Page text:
Reported speech tenses will change from that of the direct speech in most cases.
This is known as backshifting in reported speech, with the basic rule that a tense is shifted back to its past tense form.
This is because we are usually talking about something in the past.
You can also watch a video of this lesson:
Here are some examples of backshifting, with tenses going back from present to past:
Below is a reported speech tense change chart with the rules for backshifting for each tense and for modal verbs.
You will see reported speech does not go back a tense if it is already in the past perfect (there is no further back it can go), and some modal verbs also do not change.
If you are tested on this, though, these are the changes you need to make.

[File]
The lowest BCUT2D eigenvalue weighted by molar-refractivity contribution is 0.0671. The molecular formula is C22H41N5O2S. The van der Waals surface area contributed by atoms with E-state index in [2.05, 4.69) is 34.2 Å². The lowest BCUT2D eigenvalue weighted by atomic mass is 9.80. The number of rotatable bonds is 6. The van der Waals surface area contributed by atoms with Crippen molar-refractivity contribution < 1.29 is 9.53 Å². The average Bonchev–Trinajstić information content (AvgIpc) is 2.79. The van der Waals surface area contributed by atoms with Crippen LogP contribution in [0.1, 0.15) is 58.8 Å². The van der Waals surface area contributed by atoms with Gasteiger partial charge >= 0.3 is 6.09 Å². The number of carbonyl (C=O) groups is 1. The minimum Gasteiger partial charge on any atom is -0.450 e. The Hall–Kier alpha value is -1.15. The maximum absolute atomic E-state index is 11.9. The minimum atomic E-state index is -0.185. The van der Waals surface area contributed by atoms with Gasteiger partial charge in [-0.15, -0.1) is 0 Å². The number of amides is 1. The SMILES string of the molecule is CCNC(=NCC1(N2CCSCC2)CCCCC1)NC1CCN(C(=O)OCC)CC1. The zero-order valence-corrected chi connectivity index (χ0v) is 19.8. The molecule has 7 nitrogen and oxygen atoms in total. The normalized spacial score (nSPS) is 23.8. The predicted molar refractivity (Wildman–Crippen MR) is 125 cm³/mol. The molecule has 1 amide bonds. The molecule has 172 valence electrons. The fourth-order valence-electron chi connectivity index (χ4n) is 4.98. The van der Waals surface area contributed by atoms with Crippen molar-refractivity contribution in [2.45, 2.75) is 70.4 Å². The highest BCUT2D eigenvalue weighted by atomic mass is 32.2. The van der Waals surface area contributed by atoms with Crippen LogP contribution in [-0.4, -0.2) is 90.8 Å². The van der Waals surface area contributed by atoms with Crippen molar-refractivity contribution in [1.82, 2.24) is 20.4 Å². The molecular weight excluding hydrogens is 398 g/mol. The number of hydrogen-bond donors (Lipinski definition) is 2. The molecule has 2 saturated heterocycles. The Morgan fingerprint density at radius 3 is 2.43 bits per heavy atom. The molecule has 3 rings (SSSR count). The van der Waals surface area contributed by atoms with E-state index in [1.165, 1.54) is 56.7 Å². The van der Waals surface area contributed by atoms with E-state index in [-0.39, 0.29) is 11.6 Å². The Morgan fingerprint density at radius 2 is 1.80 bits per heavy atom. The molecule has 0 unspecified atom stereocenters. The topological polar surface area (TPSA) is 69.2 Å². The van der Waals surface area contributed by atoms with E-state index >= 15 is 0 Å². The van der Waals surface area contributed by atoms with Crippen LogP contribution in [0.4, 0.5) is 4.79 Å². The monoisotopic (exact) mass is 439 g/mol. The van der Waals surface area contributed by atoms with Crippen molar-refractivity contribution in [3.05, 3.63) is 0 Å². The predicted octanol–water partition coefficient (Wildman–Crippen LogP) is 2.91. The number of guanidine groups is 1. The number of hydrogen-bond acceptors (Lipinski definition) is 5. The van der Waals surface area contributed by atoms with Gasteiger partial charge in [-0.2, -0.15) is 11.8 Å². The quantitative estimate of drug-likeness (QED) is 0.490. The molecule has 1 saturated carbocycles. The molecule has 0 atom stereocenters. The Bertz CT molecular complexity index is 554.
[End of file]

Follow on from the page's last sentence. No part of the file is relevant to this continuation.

This is a useful starting point. However, it is a simplification as we may not always decide or need to shift the tense back.
For instance, if the circumstances we are reporting on have not changed since they were directly said, then the tense would not need to be changed. For example:
So if we want to convey that the situation is still true then we may keep the tense the same.
Alternatively, the tense could even forward shift. An example would be in relation to a film or book. In this case, the person may use the past tense to say that the film was good, but the present or past tense could be used when you convey that to someone else:
As you can see, either reported speech tenses would be ok if you wanted to pass the information on to somebody else. The person said the film was good, and it is still good (it hasn't gone away).
So there are some general rules for reported speech tense changes but it can depend on the context. There may be no need to change it or you may be able to choose either tense.
Do you want to practice your knowledge of reported speech tenses? Try this reported speech quiz where you have to change direct speech to reported speech.